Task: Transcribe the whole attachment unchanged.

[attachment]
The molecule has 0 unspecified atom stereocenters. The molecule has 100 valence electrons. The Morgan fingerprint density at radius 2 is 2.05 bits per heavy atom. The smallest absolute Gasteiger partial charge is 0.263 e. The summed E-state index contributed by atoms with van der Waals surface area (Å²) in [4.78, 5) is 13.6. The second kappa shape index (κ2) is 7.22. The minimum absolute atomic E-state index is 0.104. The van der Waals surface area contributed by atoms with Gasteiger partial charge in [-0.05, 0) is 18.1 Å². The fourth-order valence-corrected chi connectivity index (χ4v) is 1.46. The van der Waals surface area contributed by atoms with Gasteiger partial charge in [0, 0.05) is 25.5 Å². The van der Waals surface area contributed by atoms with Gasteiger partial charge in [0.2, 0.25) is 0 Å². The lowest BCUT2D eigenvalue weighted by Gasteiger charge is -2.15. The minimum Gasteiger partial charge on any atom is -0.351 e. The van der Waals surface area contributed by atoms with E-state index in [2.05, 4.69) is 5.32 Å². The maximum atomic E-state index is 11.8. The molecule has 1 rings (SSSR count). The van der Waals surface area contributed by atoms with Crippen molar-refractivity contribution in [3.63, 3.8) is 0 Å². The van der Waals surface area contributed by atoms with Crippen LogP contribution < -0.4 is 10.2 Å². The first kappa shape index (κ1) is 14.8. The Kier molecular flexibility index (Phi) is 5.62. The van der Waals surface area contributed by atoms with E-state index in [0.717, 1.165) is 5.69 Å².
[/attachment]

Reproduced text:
The molecule has 0 unspecified atom stereocenters. The molecule has 100 valence electrons. The Morgan fingerprint density at radius 2 is 2.05 bits per heavy atom. The smallest absolute Gasteiger partial charge is 0.263 e. The summed E-state index contributed by atoms with van der Waals surface area (Å²) in [4.78, 5) is 13.6. The second kappa shape index (κ2) is 7.22. The minimum absolute atomic E-state index is 0.104. The van der Waals surface area contributed by atoms with Gasteiger partial charge in [-0.05, 0) is 18.1 Å². The fourth-order valence-corrected chi connectivity index (χ4v) is 1.46. The van der Waals surface area contributed by atoms with Gasteiger partial charge in [0, 0.05) is 25.5 Å². The van der Waals surface area contributed by atoms with Gasteiger partial charge in [0.2, 0.25) is 0 Å². The lowest BCUT2D eigenvalue weighted by Gasteiger charge is -2.15. The minimum Gasteiger partial charge on any atom is -0.351 e. The van der Waals surface area contributed by atoms with E-state index in [2.05, 4.69) is 5.32 Å². The maximum atomic E-state index is 11.8. The molecule has 1 rings (SSSR count). The van der Waals surface area contributed by atoms with Crippen molar-refractivity contribution in [3.63, 3.8) is 0 Å². The van der Waals surface area contributed by atoms with Crippen LogP contribution < -0.4 is 10.2 Å². The first kappa shape index (κ1) is 14.8. The Kier molecular flexibility index (Phi) is 5.62. The van der Waals surface area contributed by atoms with E-state index in [0.717, 1.165) is 5.69 Å².